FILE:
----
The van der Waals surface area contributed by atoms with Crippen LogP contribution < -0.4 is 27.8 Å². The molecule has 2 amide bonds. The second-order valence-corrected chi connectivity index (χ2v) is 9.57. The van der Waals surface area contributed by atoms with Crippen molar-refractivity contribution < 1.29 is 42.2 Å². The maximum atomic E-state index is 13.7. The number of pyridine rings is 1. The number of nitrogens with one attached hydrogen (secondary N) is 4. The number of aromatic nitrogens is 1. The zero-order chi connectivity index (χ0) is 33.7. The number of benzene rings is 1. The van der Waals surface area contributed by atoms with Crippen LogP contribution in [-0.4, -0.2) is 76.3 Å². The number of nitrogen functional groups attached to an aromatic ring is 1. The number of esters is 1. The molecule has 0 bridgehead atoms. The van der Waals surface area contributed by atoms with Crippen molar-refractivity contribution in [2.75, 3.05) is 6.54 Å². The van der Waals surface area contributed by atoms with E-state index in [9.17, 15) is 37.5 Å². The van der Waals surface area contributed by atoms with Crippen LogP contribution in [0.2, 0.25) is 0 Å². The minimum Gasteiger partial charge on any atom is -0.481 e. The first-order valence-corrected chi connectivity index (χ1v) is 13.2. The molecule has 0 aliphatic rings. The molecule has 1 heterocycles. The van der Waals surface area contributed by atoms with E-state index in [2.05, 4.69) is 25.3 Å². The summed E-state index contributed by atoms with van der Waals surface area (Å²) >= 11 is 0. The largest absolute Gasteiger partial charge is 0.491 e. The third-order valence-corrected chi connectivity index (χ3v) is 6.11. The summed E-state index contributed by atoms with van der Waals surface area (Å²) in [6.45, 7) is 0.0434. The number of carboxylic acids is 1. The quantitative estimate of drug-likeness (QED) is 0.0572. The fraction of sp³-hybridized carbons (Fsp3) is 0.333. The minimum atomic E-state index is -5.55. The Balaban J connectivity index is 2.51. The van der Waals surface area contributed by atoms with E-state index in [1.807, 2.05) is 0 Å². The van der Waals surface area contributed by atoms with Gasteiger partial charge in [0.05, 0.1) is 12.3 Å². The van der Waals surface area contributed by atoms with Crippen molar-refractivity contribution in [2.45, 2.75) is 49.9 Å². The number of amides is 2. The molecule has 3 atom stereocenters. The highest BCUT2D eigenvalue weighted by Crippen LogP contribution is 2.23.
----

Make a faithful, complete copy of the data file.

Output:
The van der Waals surface area contributed by atoms with Crippen LogP contribution < -0.4 is 27.8 Å². The molecule has 2 amide bonds. The second-order valence-corrected chi connectivity index (χ2v) is 9.57. The van der Waals surface area contributed by atoms with Crippen molar-refractivity contribution < 1.29 is 42.2 Å². The maximum atomic E-state index is 13.7. The number of pyridine rings is 1. The number of nitrogens with one attached hydrogen (secondary N) is 4. The number of aromatic nitrogens is 1. The zero-order chi connectivity index (χ0) is 33.7. The number of benzene rings is 1. The van der Waals surface area contributed by atoms with Crippen LogP contribution in [-0.4, -0.2) is 76.3 Å². The number of nitrogen functional groups attached to an aromatic ring is 1. The number of esters is 1. The molecule has 0 bridgehead atoms. The van der Waals surface area contributed by atoms with Crippen molar-refractivity contribution in [2.75, 3.05) is 6.54 Å². The van der Waals surface area contributed by atoms with E-state index in [9.17, 15) is 37.5 Å². The van der Waals surface area contributed by atoms with Crippen LogP contribution in [0.2, 0.25) is 0 Å². The minimum Gasteiger partial charge on any atom is -0.481 e. The first-order valence-corrected chi connectivity index (χ1v) is 13.2. The molecule has 0 aliphatic rings. The molecule has 1 heterocycles. The van der Waals surface area contributed by atoms with E-state index in [2.05, 4.69) is 25.3 Å². The summed E-state index contributed by atoms with van der Waals surface area (Å²) >= 11 is 0. The largest absolute Gasteiger partial charge is 0.491 e. The third-order valence-corrected chi connectivity index (χ3v) is 6.11. The summed E-state index contributed by atoms with van der Waals surface area (Å²) in [6.45, 7) is 0.0434. The number of carboxylic acids is 1. The quantitative estimate of drug-likeness (QED) is 0.0572. The fraction of sp³-hybridized carbons (Fsp3) is 0.333. The minimum atomic E-state index is -5.55. The Balaban J connectivity index is 2.51. The van der Waals surface area contributed by atoms with E-state index in [1.807, 2.05) is 0 Å². The van der Waals surface area contributed by atoms with Gasteiger partial charge in [0.05, 0.1) is 12.3 Å². The van der Waals surface area contributed by atoms with Crippen molar-refractivity contribution in [2.45, 2.75) is 49.9 Å². The number of amides is 2. The molecule has 3 atom stereocenters. The highest BCUT2D eigenvalue weighted by Crippen LogP contribution is 2.23.